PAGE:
Degree Type


Date of Award


Degree Name

Master of Science


Animal Science

First Advisor

Stephanie L. Hansen


Sulfur (S) is a requisite part of the ruminant diet, but may sometimes be present in excess, leading to decreased animal performance and illness. In this experiment, 96 crossbred yearling steers (321 y 29 kg BW) were used to determine the effects of dietary S concentration of a supplement fed to cattle on pasture and of the total diet in the finishing period. Steers were blocked by weight and allocated to smooth bromegrass-based pastures and supplemented with either a low S dried distillers grains with solubles (DDGS; 0.3% total dietary S; LS; n = 4 plots) or LS DDGS with additional S (0.45% total dietary S; HS; n = 4 plots). After 36 d on pasture, steers moved to the feedlot where half remained on the previous S treatment while half switched treatments, resulting in 4 treatments (LS-LS; LS-HS; HS-LS; and HS-HS; n = 6 feedlot pens). Steers were transitioned to the final finishing diet using a series of step up diets. Once fully transitioned, steers were receiving either 0.3% dietary S (LS) or 0.6% dietary S (HS). Plasma and liver mineral concentrations of half of the steers were determined at beginning of the trial (d 0), the end of the pasture period (d 35), and near the end of study (d 155). Plasma Mg was decreased (P = 0.05) in response to increased dietary S during the pasture period, however steers were not deficient. Copper concentrations in the plasma and liver were decreased (P < 0.05) in steers which had received increased dietary S when measured at the end of study (d 155). Average daily gain of steers did not differ (P = 0.50) between LS and HS during the pasture period, but was lower (P = 0.01) in HS vs. LS steers during the finishing period. Decreased gains translated to a tendency (P = 0.06) for hot carcass weight to be decreased in HS steers vs. LS steers. Fatty acid analysis of longissimus dorsi showed increased stearic and heptadecanoic acid (P = 0.04 and 0.01, respectively) in steers receiving increased dietary S. Cattle exposed to higher S diets during the pasture period did not show differences (P = 0.40) in performance based on the previous pasture treatment. However, cattle fed high dietary S on pasture had greater carcass fat cover (P = 0.01), suggesting S may have influenced lipid metabolism.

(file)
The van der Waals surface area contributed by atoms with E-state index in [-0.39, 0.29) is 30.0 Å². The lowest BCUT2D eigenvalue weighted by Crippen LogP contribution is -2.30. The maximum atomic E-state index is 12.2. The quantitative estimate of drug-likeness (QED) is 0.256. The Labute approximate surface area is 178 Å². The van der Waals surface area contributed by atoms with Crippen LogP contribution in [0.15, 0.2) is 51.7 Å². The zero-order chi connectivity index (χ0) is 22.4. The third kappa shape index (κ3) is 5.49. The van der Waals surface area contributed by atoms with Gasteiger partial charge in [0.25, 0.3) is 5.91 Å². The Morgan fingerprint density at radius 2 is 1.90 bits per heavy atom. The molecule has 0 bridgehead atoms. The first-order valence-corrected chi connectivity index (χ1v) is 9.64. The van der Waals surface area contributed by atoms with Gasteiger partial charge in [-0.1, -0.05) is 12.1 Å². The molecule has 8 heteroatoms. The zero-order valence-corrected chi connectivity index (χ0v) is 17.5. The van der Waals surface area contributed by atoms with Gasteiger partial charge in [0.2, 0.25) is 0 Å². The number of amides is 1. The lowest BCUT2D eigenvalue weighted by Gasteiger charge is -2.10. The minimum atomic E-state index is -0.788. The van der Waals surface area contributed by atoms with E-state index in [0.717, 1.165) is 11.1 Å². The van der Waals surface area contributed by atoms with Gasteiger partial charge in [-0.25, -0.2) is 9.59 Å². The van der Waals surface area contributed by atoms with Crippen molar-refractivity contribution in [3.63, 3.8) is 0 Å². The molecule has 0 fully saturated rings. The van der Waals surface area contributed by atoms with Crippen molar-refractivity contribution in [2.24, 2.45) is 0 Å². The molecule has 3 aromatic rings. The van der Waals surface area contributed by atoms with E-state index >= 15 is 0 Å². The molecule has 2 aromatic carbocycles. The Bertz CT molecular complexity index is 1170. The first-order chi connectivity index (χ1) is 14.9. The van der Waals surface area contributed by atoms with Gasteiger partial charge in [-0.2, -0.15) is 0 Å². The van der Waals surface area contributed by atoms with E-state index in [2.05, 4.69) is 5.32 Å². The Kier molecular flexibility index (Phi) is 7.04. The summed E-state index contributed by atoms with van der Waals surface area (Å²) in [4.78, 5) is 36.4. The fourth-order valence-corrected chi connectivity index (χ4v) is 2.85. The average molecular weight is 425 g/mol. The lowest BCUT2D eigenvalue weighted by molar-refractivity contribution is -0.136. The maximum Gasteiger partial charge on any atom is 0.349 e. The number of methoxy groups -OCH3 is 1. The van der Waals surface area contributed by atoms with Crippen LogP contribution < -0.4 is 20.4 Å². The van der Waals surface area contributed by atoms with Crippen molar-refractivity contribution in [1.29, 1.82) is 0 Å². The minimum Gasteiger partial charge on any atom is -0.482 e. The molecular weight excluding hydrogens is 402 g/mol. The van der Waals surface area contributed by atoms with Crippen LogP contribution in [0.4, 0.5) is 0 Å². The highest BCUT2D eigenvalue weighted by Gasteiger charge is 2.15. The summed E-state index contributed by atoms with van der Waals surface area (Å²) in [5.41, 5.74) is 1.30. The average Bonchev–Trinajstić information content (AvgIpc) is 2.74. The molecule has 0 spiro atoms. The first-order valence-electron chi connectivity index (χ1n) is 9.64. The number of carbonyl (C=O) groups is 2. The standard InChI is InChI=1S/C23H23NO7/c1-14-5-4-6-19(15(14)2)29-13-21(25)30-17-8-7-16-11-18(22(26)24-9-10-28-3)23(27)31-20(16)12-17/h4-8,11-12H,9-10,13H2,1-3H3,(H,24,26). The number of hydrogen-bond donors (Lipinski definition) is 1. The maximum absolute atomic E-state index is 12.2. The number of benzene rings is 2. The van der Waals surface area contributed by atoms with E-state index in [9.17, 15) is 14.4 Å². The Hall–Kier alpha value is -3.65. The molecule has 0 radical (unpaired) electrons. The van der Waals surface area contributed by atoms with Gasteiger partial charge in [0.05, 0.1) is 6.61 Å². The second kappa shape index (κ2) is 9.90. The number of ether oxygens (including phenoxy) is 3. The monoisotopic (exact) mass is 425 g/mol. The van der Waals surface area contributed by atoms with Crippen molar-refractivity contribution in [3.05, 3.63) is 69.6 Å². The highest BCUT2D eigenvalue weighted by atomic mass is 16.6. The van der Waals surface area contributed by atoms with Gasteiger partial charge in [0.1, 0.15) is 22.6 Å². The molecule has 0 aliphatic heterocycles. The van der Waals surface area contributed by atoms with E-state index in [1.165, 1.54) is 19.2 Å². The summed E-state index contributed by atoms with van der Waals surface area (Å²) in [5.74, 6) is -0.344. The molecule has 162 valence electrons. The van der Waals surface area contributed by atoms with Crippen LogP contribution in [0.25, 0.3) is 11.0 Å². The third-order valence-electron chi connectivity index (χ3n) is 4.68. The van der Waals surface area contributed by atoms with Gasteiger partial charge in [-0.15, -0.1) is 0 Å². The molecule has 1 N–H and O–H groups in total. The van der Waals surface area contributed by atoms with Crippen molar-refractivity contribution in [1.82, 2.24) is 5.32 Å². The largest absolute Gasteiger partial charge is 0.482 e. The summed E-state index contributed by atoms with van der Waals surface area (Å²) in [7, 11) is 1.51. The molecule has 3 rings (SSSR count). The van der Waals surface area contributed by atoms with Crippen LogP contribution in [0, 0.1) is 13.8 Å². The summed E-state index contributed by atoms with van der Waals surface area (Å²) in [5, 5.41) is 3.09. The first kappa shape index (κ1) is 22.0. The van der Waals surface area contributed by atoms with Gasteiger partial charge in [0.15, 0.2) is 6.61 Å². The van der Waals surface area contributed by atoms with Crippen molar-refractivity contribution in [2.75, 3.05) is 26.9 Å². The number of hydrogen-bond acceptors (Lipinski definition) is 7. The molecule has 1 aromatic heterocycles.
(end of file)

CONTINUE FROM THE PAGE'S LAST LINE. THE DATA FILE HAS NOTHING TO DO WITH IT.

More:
Rumen H2S concentration was determined 6 hr post-feeding at multiple time points throughout transition and finishing (d 36, 45, 52, 59, 66, 91,125, and 155). Concentrations of rumen H2S did not differ while cattle were consuming a high forage diet (1733 and 1400 ppm for HS and LS, respectively; P = 0.54). During the feedlot period, rumen H2S concentration was affected by day of sampling (P < 0.01). Rumen H2S began to differ due to treatment when forage in the diet decreased to 15% of diet DM (P = 0.04). This increase in H2S in HS cattle was sustained throughout the finishing period (P < 0.05) when forage was present at 8% of DM. Peak H2S concentrations in HS steers were observed on d 91 when steers had been on the full finishing diet with 8% forage for 23 days (HS: 4813 ppm; LS: 1317 ppm; P < 0.01) and again near the end of trial (d 155; HS: 5275 ppm; LS 1248 ppm; P < 0.01). Rumen fluid was collected esophageally for determination of VFA and lactate proportions at the end of the pasture period (d 36), during transition (d 56) and near the end of study (d 155). Lactate proportion was not affected (P > 0.50) by dietary S concentration and minimal effects on VFA profiles were observed. Isovalerate was decreased (P = 0.002) in cattle receiving elevated dietary S on d 155. Rumen fluid samples collected near the end of study (d 155) from steers which represented treatments maintained on the same S treatment throughout the study (LS-LS and HS-HS, n = 6 pens per treatment) were analyzed for sulfate reducing bacteria (SRB) populations and methanogens using quantitative real time PCR. Steers receiving the HS diet demonstrated an increase (P = 0.03) in total SRB and an increase (P = 0.03) in a SRB group which represents the SRB most commonly found in the rumen, specifically Desulfovibrio desulfuricans . The simple correlation between SRB populations and H2S concentrations (R = 0.60, P = 0.05) illustrates that a considerable portion of the variation in H2S concentrations among cattle may be accounted for by the differences in SRB populations. These combined effects of dietary S concentration on rumen H2S concentration, VFA proportions, and microbial populations illustrate that rumen metabolism is altered by increased dietary S. Furthermore, these effects on rumen metabolism may partially explain the decreases in performance, evidenced by reduced gains, and HCW, while part of the decrease in performance may also be explained by effects of increased dietary S on mineral status, especially Cu.


Copyright Owner

Erin Lisa Richter



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115 pages